Not to mention his Slovenian adversary (but we’ll save that story for later), who also couldn’t snatch it away from him. Speaking of epic tales, Vingegaard’s recent triumph in 2023 unfolded as one of the most awe-inspiring performances ever witnessed on the legendary French roads.

In 2022, the incredibly gifted Danish racer managed to secure a win with some major help from his trusty teammates. The reigning champion, Pogacar, came in a close second, crossing the finish line just two minutes and 43 seconds later. However, the gap widened to a whopping seven-and-a-half minutes in 2023, as Vingegaard once again reaped the benefits of having selfless teammates by his side.

2020 & 2021: Tadej Pogacar

Tadej Pogacar’s triumph in 2020 was absolutely mind-blowing. He overcame an enormous gap against his arch-nemesis, Primoz Roglic. But, guess what? That wasn’t all. The following year, he not only defended his crown but also joined the elite club of 22 men who have won Le Tour multiple times. Talk about making history.

And you know what’s even crazier? Pogacar’s second victory might have been even more spectacular than the first. In that memorable year, he pulled off an incredible feat by leaving Vingegaard in the dust during the final time trial. But alas, it appears he might be ruing that decision now, for his Danish opponent has emerged as the unstoppable force in the cycling realm in recent times.

2019: Egan Bernal

Egan Bernal, the Colombian wonder, effortlessly snagged the prestigious 2019 yellow jersey at a mere twenty-two years young. His mountain mastery was like something out of this world, shining brightly during his unforgettable debut in the Tour De France. Can you believe it? Bernal etched his name in history as the youngest champion in over a decade. Even almost five years on from his finest hour, he’s the one climbers fear, reigning supreme on the peaks.

British Interest

Throughout its history, Britain has consistently showcased commendable performances in the illustrious tour. However, a triumph in claiming the prestigious yellow jersey and conquering the entirety of the Tour de France had eluded them time and time again. This narrative dramatically transformed in the memorable year of 2012, when Britain finally cemented its position in the exclusive circle of Tour de France champions.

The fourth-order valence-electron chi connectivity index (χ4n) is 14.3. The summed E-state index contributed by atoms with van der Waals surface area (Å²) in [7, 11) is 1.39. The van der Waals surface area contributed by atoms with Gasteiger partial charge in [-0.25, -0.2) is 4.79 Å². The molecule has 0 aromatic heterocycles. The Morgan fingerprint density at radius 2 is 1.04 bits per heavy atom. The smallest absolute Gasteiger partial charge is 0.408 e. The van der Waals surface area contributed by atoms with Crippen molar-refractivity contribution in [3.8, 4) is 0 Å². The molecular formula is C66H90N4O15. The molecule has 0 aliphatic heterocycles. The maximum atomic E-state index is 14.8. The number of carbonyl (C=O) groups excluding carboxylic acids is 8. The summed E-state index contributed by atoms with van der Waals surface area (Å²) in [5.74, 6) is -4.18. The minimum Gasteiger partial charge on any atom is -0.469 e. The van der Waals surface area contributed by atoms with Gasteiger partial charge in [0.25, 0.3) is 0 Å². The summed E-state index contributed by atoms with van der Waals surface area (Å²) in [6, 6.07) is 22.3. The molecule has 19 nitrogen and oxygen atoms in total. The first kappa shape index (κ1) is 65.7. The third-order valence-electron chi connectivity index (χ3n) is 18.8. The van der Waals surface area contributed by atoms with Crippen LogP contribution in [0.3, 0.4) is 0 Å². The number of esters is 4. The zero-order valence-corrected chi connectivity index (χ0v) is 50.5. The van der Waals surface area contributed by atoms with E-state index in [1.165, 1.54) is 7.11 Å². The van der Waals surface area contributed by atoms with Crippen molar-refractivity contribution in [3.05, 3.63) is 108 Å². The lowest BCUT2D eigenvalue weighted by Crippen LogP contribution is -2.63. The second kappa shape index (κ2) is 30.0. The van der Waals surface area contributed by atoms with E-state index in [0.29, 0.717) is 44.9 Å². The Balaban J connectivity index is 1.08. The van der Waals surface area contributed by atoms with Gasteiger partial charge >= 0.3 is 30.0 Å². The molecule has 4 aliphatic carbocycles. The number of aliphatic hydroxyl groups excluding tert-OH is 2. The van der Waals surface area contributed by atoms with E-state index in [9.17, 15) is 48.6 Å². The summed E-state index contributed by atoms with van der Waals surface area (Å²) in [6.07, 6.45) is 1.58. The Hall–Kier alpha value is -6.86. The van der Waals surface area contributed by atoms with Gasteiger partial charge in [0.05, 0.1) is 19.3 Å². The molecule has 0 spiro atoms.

Bradley Wiggins was the mastermind behind the triumph, making history as the inaugural Brit to claim the overall title. He notched up three stage victories, a feat never before accomplished by any of his competitors or predecessors. Teammate Geraint Thomas then made history six years later when he became the first-ever Welshman to claim the crown and, as of the time of writing, is the latest British winner.

Chris Froome, a Kenyan-born Brit, has firmly established himself as one of the most exceptional cyclists in the illustrious history of the Tour De France. With an impressive record of four yellow jerseys in just five years from 2013 to 2017, his dominance on the French streets was unparalleled. In 2013, Froome claimed his maiden victory, only to be narrowly edged out by the Italian sensation Vincenzo Nibali the following year.

Fueled by his prior defeat, Froome found inspiration that pushed him to achieve an impressive hat trick of victories in 2015, 2016, and 2017, making him the first cyclist since Miguel Indurain in the early 90s to secure three consecutive yellow jersey wins. In the following year, he valiantly strove for a fourth consecutive win. However, fate had a different plan, as Froome ultimately settled for a commendable third place, with his Team Sky teammate and compatriot, Geraint Thomas, emerging triumphant and claiming the title.

This year’s Tour de France takes place on June 29, 2024, and as always is expected to bring a major boost to the French economy.

Photo by Rodrigo Kugnharski on Unsplash